Plunkett and Carey were both dismissive of public-cloud deployments for all but that information which is publicly available without restriction. The DoD is currently focused on private, internal clouds that it builds in-house, applying stringent security standards and skirting the thorny issues that arise in the drafting of contracts with private vendors.
"You've got to make some pretty big decisions up front," Carey said. "You have to understand, A: your information, and B: is it suitable and germane to go into a public or private cloud."
In any case when an agency is working with an outside vendor to aid with a cloud deployment, federal personnel must ensure that their private-sector partners have a "crisp understanding of the security requirements," Plunkett said, emphasizing the importance of including the specific security stipulations spelled out in the government's FedRAMP program in the contract.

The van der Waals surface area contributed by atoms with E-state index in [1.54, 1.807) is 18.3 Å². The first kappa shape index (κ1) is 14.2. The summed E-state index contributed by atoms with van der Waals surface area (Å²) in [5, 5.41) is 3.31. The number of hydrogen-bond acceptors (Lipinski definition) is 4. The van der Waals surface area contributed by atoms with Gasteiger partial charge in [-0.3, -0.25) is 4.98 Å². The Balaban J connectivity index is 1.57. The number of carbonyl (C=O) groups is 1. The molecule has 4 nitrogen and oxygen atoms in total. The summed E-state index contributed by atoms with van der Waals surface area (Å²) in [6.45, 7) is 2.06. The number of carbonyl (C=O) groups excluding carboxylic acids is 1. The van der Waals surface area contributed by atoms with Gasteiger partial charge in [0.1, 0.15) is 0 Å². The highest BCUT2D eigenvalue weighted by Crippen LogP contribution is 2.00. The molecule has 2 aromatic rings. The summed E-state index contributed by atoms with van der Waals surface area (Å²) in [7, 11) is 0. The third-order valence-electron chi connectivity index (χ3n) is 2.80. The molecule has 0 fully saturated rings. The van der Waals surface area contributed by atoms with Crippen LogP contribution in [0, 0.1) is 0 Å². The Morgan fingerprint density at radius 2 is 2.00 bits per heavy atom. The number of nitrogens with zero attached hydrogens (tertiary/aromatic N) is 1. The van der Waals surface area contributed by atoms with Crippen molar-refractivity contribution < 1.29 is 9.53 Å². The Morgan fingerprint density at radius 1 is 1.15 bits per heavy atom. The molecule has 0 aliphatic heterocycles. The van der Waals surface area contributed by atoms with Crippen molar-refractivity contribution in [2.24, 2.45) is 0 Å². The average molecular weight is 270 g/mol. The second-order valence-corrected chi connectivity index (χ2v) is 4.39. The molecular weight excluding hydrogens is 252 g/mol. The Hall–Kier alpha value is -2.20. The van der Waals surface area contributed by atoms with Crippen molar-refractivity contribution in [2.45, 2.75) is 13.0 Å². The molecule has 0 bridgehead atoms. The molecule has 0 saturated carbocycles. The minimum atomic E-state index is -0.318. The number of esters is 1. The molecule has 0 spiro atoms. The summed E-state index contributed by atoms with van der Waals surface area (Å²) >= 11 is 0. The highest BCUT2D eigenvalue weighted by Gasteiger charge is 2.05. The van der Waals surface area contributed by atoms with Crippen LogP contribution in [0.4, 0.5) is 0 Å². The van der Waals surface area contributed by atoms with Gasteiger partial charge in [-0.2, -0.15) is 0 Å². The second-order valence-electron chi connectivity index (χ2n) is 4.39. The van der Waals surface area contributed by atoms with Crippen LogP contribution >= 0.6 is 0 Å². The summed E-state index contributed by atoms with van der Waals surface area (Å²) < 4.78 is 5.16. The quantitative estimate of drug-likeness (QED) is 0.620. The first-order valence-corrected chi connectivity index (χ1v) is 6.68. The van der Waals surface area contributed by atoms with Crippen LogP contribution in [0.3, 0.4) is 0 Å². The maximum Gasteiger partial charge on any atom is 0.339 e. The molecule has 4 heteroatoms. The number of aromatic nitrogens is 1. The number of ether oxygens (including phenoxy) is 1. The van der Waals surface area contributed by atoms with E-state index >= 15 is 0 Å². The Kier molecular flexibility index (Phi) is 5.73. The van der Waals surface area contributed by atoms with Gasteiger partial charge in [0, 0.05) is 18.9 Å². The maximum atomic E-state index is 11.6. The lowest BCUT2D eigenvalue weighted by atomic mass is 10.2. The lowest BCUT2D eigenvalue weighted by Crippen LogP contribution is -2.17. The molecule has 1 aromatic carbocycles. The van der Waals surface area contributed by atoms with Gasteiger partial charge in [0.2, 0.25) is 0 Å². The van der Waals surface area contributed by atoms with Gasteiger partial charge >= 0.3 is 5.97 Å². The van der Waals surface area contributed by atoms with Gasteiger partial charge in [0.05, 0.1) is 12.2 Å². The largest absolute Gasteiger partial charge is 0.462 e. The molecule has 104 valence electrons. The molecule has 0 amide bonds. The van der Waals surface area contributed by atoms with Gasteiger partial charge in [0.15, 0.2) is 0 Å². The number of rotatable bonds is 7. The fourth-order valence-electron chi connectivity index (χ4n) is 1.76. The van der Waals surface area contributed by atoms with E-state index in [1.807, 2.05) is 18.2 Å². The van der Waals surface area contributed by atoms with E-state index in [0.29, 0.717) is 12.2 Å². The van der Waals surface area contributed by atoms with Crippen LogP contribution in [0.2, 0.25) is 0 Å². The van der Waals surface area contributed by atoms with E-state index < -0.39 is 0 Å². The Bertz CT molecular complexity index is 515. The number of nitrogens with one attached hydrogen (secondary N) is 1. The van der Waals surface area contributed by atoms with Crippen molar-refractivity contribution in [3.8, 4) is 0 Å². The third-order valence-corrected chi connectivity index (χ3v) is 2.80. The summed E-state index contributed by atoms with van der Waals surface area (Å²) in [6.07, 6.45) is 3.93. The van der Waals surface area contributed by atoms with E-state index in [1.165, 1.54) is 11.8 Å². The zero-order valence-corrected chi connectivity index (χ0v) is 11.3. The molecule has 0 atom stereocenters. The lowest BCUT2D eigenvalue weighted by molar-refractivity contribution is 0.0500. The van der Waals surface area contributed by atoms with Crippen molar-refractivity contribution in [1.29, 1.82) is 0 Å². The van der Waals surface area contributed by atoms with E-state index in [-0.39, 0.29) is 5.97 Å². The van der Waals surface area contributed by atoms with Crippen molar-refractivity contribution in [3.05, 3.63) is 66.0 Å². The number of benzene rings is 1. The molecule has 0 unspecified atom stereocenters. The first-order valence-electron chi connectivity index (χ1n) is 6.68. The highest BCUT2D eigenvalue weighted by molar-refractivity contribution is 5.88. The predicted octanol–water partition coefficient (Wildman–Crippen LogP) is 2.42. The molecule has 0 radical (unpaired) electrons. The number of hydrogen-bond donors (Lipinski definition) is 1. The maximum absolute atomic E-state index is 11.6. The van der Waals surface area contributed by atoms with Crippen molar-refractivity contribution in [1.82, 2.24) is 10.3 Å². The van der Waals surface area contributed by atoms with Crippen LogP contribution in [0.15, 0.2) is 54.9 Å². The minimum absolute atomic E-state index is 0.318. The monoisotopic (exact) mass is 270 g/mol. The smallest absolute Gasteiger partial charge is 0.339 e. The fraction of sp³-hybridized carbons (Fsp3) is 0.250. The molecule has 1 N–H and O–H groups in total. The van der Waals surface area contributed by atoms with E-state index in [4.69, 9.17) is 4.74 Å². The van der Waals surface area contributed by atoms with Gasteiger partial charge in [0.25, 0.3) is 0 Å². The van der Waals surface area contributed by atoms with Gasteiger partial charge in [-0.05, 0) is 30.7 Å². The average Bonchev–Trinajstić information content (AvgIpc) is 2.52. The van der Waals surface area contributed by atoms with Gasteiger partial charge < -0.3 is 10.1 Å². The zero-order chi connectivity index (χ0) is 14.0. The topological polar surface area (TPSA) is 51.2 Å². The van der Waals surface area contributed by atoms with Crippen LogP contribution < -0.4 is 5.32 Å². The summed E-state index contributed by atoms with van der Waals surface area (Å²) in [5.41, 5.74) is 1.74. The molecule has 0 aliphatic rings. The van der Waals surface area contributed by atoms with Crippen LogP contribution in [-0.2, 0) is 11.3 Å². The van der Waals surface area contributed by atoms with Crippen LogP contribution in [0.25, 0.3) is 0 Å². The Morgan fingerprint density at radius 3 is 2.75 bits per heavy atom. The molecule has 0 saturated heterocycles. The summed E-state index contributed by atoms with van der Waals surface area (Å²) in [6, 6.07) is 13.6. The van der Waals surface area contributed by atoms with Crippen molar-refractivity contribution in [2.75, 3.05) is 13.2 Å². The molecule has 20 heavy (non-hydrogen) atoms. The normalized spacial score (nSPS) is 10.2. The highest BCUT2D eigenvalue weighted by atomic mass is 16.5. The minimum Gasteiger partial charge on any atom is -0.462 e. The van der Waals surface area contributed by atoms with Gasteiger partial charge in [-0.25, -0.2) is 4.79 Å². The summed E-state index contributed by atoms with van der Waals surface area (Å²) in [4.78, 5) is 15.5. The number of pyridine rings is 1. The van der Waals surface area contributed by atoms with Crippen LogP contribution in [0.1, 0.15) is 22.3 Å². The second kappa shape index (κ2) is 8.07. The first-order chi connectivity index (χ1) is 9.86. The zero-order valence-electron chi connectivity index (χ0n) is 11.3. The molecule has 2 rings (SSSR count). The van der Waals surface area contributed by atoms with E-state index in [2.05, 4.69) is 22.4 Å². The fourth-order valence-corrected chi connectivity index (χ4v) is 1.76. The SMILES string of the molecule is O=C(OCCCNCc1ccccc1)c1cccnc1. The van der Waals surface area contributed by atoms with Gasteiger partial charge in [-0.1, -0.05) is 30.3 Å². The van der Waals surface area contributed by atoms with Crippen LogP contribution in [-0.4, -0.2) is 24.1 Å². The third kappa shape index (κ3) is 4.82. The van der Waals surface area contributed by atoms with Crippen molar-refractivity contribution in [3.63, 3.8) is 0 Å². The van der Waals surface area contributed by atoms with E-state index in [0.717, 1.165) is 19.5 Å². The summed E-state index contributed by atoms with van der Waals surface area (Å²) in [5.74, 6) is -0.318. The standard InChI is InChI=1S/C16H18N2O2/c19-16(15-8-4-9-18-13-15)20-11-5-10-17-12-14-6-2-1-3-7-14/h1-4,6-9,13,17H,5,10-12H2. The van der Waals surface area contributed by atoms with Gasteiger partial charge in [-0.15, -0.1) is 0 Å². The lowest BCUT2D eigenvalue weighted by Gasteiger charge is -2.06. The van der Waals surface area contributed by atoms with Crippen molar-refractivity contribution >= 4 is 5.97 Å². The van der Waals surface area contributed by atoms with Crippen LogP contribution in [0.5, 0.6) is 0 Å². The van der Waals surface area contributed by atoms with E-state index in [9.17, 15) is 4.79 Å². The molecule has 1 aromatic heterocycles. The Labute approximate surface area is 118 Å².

"To the extent that we can get industry understanding and comfortable with the requirements that we have, and then get them committed to making changes in their products, that really not only raises the bar from our requirements, but raises the bar really for the world, because these are now commercial commodity products," she said. "They're going to become available for everyone."
Kenneth Corbin is a Washington, D.C.-based writer who covers government and regulatory issues for CIO.com.
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